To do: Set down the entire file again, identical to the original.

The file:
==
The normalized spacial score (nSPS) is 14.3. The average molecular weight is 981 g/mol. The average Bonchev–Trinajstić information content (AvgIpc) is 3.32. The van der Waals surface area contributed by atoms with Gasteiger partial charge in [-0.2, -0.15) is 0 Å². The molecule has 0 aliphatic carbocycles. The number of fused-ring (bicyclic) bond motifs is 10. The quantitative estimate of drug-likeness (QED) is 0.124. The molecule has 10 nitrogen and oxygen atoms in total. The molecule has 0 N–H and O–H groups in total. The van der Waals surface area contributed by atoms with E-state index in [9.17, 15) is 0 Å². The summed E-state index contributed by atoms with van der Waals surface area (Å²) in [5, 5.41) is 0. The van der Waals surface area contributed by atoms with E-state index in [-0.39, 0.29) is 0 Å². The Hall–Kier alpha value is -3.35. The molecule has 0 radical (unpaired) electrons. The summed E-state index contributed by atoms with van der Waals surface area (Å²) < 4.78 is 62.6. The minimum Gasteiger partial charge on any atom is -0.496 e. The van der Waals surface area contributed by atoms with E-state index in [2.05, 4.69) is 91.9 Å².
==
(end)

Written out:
The normalized spacial score (nSPS) is 14.3. The average molecular weight is 981 g/mol. The average Bonchev–Trinajstić information content (AvgIpc) is 3.32. The van der Waals surface area contributed by atoms with Gasteiger partial charge in [-0.2, -0.15) is 0 Å². The molecule has 0 aliphatic carbocycles. The number of fused-ring (bicyclic) bond motifs is 10. The quantitative estimate of drug-likeness (QED) is 0.124. The molecule has 10 nitrogen and oxygen atoms in total. The molecule has 0 N–H and O–H groups in total. The van der Waals surface area contributed by atoms with E-state index in [9.17, 15) is 0 Å². The summed E-state index contributed by atoms with van der Waals surface area (Å²) in [5, 5.41) is 0. The van der Waals surface area contributed by atoms with E-state index in [-0.39, 0.29) is 0 Å². The Hall–Kier alpha value is -3.35. The molecule has 0 radical (unpaired) electrons. The summed E-state index contributed by atoms with van der Waals surface area (Å²) < 4.78 is 62.6. The minimum Gasteiger partial charge on any atom is -0.496 e. The van der Waals surface area contributed by atoms with E-state index in [2.05, 4.69) is 91.9 Å².